Special needs educators are at high risk of burn-out.
But why is that? What do the teachers say?
We are used to hearing terms like LMS and SIS or even CIS.
Then challenge with these approaches is that they come largely from organizational viewpoint and leaving those engaging most closely with the Special Needs children into secondary role.
All teachers have paperwork and they all carry it home, so what makes special needs educators different?
Each child need to have their unique education plan, because their situations are individually different. Creating such individual plans adds significant workload.
Each child’s issues may have various dimensions that need professional involvement for various disciplines. To cater for this a trans-disciplinary team works together to assess and come up with plans for the child. This greatly helps the child in with special needs, yet this is another source for added workload for teachers and professionals. Co-ordination, team communication, alignment and documentation all take time and effort – for good intention, but away from engaging with the child.
As learning takes place in learning groups, yet children have individual plans and needs lesson plans require further data gathering and co-ordination. Teachers need to establish cross group views per learning objective so as to create lessons.
When executing teaching capturing progress of each child becomes important so that what works and what does not will be known and communicated, and general progress of learning groups becomes observable for the organization. Again teacher needs to provide this information.
We might think that just by introducing a system to capture this data would help. However, doing the same things digitally does not make much difference for teachers.
Teachers would still need to produce tens of reports and communicate them across. In worst case such systems would add more red tape to control approvals and process more rigidly than when operating manually with certain degree of flexibility.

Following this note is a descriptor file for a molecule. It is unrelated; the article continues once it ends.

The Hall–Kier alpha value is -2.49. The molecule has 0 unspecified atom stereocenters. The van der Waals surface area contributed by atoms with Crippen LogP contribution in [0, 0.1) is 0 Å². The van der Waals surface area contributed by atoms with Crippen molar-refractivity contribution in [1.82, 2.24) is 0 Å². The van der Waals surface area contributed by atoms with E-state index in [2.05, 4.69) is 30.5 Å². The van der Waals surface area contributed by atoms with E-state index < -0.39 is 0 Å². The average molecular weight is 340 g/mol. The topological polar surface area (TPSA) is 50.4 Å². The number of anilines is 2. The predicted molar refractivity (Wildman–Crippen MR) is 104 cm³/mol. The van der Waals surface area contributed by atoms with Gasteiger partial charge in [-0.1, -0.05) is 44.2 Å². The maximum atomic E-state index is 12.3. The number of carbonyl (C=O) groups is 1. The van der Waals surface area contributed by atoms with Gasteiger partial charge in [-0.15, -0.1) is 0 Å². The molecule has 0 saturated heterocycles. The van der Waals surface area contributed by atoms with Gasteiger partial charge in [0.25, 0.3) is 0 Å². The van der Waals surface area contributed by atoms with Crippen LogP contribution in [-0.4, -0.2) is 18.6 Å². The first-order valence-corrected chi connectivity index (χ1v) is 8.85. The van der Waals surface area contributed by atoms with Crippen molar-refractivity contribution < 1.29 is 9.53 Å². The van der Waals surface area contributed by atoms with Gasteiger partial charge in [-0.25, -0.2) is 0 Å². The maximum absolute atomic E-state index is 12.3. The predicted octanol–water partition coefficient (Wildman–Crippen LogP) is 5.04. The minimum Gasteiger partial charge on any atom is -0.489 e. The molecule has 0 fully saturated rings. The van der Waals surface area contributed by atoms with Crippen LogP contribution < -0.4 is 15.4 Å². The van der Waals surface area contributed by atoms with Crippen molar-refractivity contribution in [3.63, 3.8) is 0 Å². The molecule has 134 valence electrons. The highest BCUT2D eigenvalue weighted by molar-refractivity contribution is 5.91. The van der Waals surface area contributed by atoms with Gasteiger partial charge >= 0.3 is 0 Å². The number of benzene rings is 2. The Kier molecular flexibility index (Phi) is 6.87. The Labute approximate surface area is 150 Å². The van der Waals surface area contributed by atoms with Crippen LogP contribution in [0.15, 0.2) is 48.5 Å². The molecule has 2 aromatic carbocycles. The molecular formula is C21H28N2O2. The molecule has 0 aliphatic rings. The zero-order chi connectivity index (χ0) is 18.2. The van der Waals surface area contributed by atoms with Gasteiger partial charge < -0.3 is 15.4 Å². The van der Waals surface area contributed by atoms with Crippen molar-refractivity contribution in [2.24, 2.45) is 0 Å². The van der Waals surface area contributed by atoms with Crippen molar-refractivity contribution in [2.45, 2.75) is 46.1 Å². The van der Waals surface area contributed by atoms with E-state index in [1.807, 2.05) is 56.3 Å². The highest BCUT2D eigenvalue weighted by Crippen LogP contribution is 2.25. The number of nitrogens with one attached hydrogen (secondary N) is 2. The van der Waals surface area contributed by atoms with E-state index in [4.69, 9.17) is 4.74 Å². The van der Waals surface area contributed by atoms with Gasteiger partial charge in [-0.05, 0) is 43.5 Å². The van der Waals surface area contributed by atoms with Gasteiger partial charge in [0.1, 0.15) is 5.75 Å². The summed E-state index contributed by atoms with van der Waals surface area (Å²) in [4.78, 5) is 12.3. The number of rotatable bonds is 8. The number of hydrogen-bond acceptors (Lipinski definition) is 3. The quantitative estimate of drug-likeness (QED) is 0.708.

People using such systems designed from above become slaves of the system, rather than system working as a tool helping the people.
System rigidity may even add to the stress that teachers and professionals experience in their work.
Organizational processes typically trace the process of a child engaging with the school. Or more granularly focusing on parts of that process such as admission, IEP process and others.
Through such processes it is possible to map organizational 'requirements' and create corresponding systems with full formal compliance.
However, what typically is lacking with processes is the experience of a teacher or therapist as they go through their daily work. There are frequent touch points with processes, yet their workflow and experience is distinctly different.
When building Snowflake the starting point has been to focus on teachers and professionals work experience on top of the background of organizational processes and needs.
Those using the system and their work situation should drive the experience system provides. Snowflake was built using design thinking practices with teachers, professionals and school leadership, experimenting with the solution and iterating to reach state that truly serves all the users and stakeholders.
Snowflake for Special Education
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